I'm an electrical engineering student learning about OP-Amp circuits, and I ran accross this circuit for an amplified low pass filter. I was wondering how the output of the circuit would be altered due to one of the resistors in the voltage divider that normally provides amplification being replaced with a capacitor. What is the output formula of this type of circuit. Is it the same as that of a standard amplified low pass filter?


That is more a non-inverting integrator, if you analyze the input, it is a voltage divider, the voltage at the non inverting input is


which simplified gives

$$V_p(s)=\frac{1}{1+sR_1C_1}V_1(s) ...(1)$$

Now, R2 and C2 can be analyzed like a regular non-inverting amplifier

$$V_O(s)=\left(1+\frac{1}{sR_2C_2}\right)V_p(s) $$


$$V_O(s)=\left(\frac{1+sR_2C_2}{sR_2C_2}\right)V_p(s) ...(2) $$

If you substitute (1) in (2), you get $$V_0(s)=\left(\frac{1+sR_2C_2}{sR_2C_2}\right)\left(\frac{1}{1+sR_1C_1}\right)V_1(s) ...(3)$$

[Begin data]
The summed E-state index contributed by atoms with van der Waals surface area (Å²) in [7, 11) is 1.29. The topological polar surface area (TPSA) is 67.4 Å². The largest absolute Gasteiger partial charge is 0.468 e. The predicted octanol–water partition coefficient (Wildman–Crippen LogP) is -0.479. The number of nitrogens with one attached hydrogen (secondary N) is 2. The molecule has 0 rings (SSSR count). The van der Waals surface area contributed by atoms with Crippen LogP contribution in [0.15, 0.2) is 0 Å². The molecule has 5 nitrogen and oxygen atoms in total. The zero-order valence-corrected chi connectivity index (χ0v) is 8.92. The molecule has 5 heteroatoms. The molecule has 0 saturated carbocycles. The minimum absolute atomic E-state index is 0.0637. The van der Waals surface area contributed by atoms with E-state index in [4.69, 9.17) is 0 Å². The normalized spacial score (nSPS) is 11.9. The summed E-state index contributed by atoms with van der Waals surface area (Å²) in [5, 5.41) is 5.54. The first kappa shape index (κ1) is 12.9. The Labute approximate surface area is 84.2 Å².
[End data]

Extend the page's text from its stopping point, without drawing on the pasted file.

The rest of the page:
Now here comes the interesting part, if \$C_1=C_2=C\$ and \$R_1=R_2=R\$

You get

$$V_O(s)=\frac{1}{sRC}V_i(s) $$

The inverse Laplace transform gives

$$v_o(t)=\frac{1}{RC}\int v_i(t)$$

  • \$\begingroup\$ Thank you so much! This clarifies things a lot. \$\endgroup\$ – Ashtionation Dec 2 '20 at 4:04
  • 1
    \$\begingroup\$ The circuit is one of the well-known non-inverting integrator stages. It is called "Balanced-Time-Constants Integrator" (BTC)". However, it has the same problems as the classical MILLER integrator (missing DC feedback). \$\endgroup\$ – LvW Dec 2 '20 at 8:05

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